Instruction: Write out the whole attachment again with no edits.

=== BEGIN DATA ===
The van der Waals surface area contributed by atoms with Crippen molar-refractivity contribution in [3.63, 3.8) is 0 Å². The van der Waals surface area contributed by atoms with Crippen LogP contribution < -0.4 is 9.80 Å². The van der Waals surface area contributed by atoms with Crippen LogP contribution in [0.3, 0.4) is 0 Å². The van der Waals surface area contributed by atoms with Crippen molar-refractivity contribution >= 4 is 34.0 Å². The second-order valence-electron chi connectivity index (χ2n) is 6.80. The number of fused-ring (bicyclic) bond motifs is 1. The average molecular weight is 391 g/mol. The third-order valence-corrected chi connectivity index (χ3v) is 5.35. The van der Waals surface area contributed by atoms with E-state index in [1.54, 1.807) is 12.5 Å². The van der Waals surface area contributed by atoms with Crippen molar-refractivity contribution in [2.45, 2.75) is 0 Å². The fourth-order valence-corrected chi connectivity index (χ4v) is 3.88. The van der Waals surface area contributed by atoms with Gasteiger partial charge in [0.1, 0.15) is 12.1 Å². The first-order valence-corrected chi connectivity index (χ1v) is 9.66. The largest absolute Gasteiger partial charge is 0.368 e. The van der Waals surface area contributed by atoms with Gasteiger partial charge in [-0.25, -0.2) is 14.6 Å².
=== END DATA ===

The van der Waals surface area contributed by atoms with Crippen molar-refractivity contribution in [3.63, 3.8) is 0 Å². The van der Waals surface area contributed by atoms with Crippen LogP contribution < -0.4 is 9.80 Å². The van der Waals surface area contributed by atoms with Crippen LogP contribution in [0.3, 0.4) is 0 Å². The van der Waals surface area contributed by atoms with Crippen molar-refractivity contribution >= 4 is 34.0 Å². The second-order valence-electron chi connectivity index (χ2n) is 6.80. The number of fused-ring (bicyclic) bond motifs is 1. The average molecular weight is 391 g/mol. The third-order valence-corrected chi connectivity index (χ3v) is 5.35. The van der Waals surface area contributed by atoms with E-state index in [1.54, 1.807) is 12.5 Å². The van der Waals surface area contributed by atoms with Crippen molar-refractivity contribution in [2.45, 2.75) is 0 Å². The fourth-order valence-corrected chi connectivity index (χ4v) is 3.88. The van der Waals surface area contributed by atoms with Gasteiger partial charge in [0.1, 0.15) is 12.1 Å². The first-order valence-corrected chi connectivity index (χ1v) is 9.66. The largest absolute Gasteiger partial charge is 0.368 e. The van der Waals surface area contributed by atoms with Gasteiger partial charge in [-0.25, -0.2) is 14.6 Å².